Stephen Curry had a wide-open look from the left corner Friday night, so he took his time, set his feet and unleashed his usual silky shot.
Only this one - like most of his jumpers on an uncharacteristically erratic shooting night - didn't end up anywhere close to the rim. Curry cocked his head to the side in dismay as the shot air-balled and got a sellout crowd of 18,624 chanting razzes in his direction.
"I knew right away, as soon as I let it go," Curry said of the second-half air ball. "It was just a weird feeling to be that open and then to see it go that far off. Obviously, my shot wasn't falling and I was kind of out of rhythm all night."
It was that kind of night for Curry and most of the Warriors as they struggled to find ways to create offense and lost to the hard-nosed and defensively improved Celtics 94-86 at the TD Garden.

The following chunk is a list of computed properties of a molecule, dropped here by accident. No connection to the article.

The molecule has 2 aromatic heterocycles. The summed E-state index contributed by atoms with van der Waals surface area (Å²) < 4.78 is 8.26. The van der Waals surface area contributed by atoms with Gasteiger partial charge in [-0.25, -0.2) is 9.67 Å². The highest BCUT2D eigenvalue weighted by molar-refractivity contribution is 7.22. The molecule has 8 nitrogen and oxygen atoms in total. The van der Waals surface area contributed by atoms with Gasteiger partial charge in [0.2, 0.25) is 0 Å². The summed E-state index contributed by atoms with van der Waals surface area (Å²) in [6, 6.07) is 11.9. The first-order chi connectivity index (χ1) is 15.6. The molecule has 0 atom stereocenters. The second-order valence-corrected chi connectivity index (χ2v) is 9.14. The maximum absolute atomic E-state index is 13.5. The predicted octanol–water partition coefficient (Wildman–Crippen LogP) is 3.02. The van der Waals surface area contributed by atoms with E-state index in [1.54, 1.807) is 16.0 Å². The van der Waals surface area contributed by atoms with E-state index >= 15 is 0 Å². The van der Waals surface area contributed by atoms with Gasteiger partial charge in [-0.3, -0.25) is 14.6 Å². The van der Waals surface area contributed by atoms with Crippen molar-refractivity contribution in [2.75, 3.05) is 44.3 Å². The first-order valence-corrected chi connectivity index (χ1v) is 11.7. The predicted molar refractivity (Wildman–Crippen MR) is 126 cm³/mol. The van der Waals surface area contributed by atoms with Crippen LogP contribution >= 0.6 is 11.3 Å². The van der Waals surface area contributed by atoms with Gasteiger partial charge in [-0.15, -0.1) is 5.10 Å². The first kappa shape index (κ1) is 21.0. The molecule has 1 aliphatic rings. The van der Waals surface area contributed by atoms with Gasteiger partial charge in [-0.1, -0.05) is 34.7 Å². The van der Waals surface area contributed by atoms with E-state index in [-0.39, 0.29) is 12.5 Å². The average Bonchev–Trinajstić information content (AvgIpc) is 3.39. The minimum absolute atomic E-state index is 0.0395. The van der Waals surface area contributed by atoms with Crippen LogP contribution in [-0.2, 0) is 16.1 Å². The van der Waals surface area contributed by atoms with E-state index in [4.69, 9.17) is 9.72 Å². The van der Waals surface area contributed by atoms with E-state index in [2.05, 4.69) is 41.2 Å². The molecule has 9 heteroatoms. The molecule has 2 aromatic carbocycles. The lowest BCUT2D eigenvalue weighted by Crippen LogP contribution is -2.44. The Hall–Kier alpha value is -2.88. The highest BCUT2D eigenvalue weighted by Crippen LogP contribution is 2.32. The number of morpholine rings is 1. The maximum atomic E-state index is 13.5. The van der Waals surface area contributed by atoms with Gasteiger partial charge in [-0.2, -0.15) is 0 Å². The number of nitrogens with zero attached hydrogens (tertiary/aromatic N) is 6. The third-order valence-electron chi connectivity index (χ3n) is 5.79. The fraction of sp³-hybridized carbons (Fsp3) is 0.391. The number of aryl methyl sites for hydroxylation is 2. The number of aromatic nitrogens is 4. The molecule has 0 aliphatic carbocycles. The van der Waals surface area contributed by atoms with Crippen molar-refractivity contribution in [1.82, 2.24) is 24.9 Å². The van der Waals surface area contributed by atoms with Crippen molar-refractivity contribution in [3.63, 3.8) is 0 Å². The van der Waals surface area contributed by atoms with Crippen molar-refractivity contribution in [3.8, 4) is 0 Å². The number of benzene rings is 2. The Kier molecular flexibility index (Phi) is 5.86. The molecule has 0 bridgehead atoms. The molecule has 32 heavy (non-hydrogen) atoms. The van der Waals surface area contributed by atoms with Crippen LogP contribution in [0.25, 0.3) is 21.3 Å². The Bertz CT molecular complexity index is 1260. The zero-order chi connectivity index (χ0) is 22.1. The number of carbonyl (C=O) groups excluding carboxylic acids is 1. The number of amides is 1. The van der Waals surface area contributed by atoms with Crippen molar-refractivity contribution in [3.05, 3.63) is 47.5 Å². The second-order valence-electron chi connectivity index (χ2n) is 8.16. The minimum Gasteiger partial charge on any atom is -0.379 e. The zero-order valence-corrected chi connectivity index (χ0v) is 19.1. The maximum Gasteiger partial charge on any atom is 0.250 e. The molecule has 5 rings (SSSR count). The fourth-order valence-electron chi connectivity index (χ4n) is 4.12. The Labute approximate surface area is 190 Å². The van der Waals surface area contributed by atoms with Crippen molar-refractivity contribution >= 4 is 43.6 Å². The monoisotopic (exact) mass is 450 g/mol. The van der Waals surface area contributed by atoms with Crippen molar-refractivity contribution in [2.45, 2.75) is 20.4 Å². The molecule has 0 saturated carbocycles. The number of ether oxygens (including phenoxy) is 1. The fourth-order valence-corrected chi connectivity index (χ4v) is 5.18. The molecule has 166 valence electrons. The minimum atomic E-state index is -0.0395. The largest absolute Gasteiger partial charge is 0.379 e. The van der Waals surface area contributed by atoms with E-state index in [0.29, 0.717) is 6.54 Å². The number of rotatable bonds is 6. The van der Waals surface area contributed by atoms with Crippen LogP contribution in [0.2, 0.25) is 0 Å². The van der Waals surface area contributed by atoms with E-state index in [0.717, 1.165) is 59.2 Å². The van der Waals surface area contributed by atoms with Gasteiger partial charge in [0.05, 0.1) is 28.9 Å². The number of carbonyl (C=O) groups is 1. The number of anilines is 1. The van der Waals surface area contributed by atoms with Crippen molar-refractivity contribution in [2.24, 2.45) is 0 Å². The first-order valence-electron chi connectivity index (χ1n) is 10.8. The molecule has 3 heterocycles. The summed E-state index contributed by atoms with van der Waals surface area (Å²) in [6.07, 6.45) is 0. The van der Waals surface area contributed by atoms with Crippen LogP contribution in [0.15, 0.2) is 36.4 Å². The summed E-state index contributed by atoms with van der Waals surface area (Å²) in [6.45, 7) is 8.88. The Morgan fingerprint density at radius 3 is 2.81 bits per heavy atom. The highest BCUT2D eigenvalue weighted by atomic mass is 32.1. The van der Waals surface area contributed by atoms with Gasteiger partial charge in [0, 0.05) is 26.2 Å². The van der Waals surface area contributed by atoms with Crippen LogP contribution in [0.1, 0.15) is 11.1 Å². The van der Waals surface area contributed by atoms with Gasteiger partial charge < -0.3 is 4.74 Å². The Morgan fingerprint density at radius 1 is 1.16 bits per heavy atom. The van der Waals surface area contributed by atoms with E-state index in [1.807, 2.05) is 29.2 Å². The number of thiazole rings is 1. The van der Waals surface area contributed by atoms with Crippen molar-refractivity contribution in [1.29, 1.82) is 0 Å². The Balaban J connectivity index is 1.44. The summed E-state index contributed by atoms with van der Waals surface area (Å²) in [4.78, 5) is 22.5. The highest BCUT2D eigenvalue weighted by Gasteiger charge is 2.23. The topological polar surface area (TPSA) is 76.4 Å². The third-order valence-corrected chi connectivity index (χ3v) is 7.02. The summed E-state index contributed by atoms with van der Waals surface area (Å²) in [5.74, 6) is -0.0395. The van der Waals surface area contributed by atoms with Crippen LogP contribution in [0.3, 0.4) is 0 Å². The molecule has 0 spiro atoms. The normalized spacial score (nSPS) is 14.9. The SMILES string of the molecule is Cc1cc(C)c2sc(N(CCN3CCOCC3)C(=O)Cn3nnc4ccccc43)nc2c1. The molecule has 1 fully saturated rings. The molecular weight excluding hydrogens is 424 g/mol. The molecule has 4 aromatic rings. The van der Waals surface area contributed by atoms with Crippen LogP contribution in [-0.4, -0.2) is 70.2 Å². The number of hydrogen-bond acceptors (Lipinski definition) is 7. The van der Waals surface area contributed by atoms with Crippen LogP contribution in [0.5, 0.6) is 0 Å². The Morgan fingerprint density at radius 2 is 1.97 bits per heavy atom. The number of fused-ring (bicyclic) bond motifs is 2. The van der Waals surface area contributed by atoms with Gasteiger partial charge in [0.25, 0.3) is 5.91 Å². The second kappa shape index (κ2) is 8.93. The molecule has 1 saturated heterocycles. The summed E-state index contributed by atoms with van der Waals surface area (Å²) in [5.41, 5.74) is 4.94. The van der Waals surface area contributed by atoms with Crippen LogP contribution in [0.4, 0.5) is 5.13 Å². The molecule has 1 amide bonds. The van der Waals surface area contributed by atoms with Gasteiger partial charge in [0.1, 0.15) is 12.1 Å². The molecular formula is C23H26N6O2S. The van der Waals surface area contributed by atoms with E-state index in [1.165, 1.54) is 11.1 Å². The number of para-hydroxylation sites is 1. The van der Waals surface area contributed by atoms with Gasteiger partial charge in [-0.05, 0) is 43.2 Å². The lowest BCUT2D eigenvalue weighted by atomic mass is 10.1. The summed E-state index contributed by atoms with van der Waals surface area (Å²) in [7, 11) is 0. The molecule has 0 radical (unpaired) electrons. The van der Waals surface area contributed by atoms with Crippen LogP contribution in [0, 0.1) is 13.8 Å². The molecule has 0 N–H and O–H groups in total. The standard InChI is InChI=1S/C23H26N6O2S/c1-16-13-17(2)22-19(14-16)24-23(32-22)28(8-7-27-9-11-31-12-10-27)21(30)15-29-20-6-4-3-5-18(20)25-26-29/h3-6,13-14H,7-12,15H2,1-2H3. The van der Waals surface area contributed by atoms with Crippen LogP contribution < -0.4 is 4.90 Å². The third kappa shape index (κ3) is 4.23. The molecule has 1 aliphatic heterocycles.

Just two nights after placing himself in the national consciousness with 11 three-pointers and 54 points against the New York Knicks, Curry made just three three-pointers out of 11 tries and connected on only 6 of 22 field-goal attempts (27.3 percent).
Boston played physical defense against Curry, which allowed him to get to the free-throw line 10 times and finish with decent numbers (25 points and six assists). But his field-goal and three-point percentages were atypical and emblematic of the Warriors' struggles.
They shot 34 percent from the floor - 0.3 of a percentage point better than their worst showing of the season and marking just the eighth time they've shot below 40 percent. They made only five three-pointers - the 13th time they've had five or fewer - connecting on 21.7 percent, their fourth-worst percentage of the season.


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